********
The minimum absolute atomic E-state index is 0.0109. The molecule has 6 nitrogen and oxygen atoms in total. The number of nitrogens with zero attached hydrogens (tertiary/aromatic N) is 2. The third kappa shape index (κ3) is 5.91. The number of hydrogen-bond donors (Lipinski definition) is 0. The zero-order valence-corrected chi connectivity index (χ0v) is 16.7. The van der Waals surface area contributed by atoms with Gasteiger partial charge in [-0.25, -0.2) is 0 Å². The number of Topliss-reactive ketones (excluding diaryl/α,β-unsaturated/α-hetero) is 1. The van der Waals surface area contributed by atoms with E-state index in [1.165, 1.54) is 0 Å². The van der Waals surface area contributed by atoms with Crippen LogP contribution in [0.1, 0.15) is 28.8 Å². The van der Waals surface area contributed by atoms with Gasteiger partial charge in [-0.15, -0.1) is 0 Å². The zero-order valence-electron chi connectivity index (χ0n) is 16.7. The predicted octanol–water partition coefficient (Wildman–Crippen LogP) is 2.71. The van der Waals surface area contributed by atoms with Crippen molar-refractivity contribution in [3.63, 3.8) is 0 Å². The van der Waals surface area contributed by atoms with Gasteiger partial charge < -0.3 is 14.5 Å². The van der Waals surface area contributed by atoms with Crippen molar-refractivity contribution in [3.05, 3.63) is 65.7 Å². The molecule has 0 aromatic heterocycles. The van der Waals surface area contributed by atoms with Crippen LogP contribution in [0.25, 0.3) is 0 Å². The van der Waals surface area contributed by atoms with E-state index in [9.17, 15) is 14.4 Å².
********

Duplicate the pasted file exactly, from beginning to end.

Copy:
The minimum absolute atomic E-state index is 0.0109. The molecule has 6 nitrogen and oxygen atoms in total. The number of nitrogens with zero attached hydrogens (tertiary/aromatic N) is 2. The third kappa shape index (κ3) is 5.91. The number of hydrogen-bond donors (Lipinski definition) is 0. The zero-order valence-corrected chi connectivity index (χ0v) is 16.7. The van der Waals surface area contributed by atoms with Gasteiger partial charge in [-0.25, -0.2) is 0 Å². The number of Topliss-reactive ketones (excluding diaryl/α,β-unsaturated/α-hetero) is 1. The van der Waals surface area contributed by atoms with E-state index in [1.165, 1.54) is 0 Å². The van der Waals surface area contributed by atoms with Crippen LogP contribution in [0.1, 0.15) is 28.8 Å². The van der Waals surface area contributed by atoms with Gasteiger partial charge in [-0.15, -0.1) is 0 Å². The zero-order valence-electron chi connectivity index (χ0n) is 16.7. The predicted octanol–water partition coefficient (Wildman–Crippen LogP) is 2.71. The van der Waals surface area contributed by atoms with Crippen molar-refractivity contribution in [3.63, 3.8) is 0 Å². The van der Waals surface area contributed by atoms with Gasteiger partial charge < -0.3 is 14.5 Å². The van der Waals surface area contributed by atoms with Crippen molar-refractivity contribution in [3.05, 3.63) is 65.7 Å². The molecule has 0 aromatic heterocycles. The van der Waals surface area contributed by atoms with Crippen LogP contribution in [0.25, 0.3) is 0 Å². The van der Waals surface area contributed by atoms with E-state index in [9.17, 15) is 14.4 Å².